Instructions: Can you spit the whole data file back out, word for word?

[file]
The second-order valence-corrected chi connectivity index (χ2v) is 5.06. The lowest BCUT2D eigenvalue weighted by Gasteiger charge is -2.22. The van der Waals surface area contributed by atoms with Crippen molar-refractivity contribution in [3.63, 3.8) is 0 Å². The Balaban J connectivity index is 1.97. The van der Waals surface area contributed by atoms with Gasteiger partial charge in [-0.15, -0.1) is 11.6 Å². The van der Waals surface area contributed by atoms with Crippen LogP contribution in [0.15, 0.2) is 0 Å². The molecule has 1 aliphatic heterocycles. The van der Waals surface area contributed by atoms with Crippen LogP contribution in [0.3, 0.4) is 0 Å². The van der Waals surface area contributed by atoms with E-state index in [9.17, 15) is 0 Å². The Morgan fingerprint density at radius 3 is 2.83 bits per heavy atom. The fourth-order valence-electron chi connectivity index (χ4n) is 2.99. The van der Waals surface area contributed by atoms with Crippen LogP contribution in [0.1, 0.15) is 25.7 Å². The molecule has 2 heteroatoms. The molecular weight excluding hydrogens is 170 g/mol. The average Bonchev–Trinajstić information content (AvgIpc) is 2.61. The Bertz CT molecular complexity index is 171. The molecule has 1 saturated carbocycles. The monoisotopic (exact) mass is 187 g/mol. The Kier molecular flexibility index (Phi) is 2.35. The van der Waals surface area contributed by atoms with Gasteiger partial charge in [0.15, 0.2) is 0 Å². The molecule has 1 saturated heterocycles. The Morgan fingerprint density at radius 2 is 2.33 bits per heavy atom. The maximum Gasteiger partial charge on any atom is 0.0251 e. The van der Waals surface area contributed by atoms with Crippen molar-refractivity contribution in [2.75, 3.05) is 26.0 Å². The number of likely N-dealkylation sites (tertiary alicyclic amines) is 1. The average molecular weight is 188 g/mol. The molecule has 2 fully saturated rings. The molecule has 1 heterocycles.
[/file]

The second-order valence-corrected chi connectivity index (χ2v) is 5.06. The lowest BCUT2D eigenvalue weighted by Gasteiger charge is -2.22. The van der Waals surface area contributed by atoms with Crippen molar-refractivity contribution in [3.63, 3.8) is 0 Å². The Balaban J connectivity index is 1.97. The van der Waals surface area contributed by atoms with Gasteiger partial charge in [-0.15, -0.1) is 11.6 Å². The van der Waals surface area contributed by atoms with Crippen LogP contribution in [0.15, 0.2) is 0 Å². The molecule has 1 aliphatic heterocycles. The van der Waals surface area contributed by atoms with Crippen LogP contribution in [0.3, 0.4) is 0 Å². The van der Waals surface area contributed by atoms with E-state index in [9.17, 15) is 0 Å². The Morgan fingerprint density at radius 3 is 2.83 bits per heavy atom. The fourth-order valence-electron chi connectivity index (χ4n) is 2.99. The van der Waals surface area contributed by atoms with Crippen LogP contribution in [0.1, 0.15) is 25.7 Å². The molecule has 2 heteroatoms. The molecular weight excluding hydrogens is 170 g/mol. The average Bonchev–Trinajstić information content (AvgIpc) is 2.61. The Bertz CT molecular complexity index is 171. The molecule has 1 saturated carbocycles. The monoisotopic (exact) mass is 187 g/mol. The Kier molecular flexibility index (Phi) is 2.35. The van der Waals surface area contributed by atoms with Gasteiger partial charge in [0.15, 0.2) is 0 Å². The molecule has 1 saturated heterocycles. The Morgan fingerprint density at radius 2 is 2.33 bits per heavy atom. The maximum Gasteiger partial charge on any atom is 0.0251 e. The van der Waals surface area contributed by atoms with Crippen molar-refractivity contribution in [2.75, 3.05) is 26.0 Å². The number of likely N-dealkylation sites (tertiary alicyclic amines) is 1. The average molecular weight is 188 g/mol. The molecule has 2 fully saturated rings. The molecule has 1 heterocycles.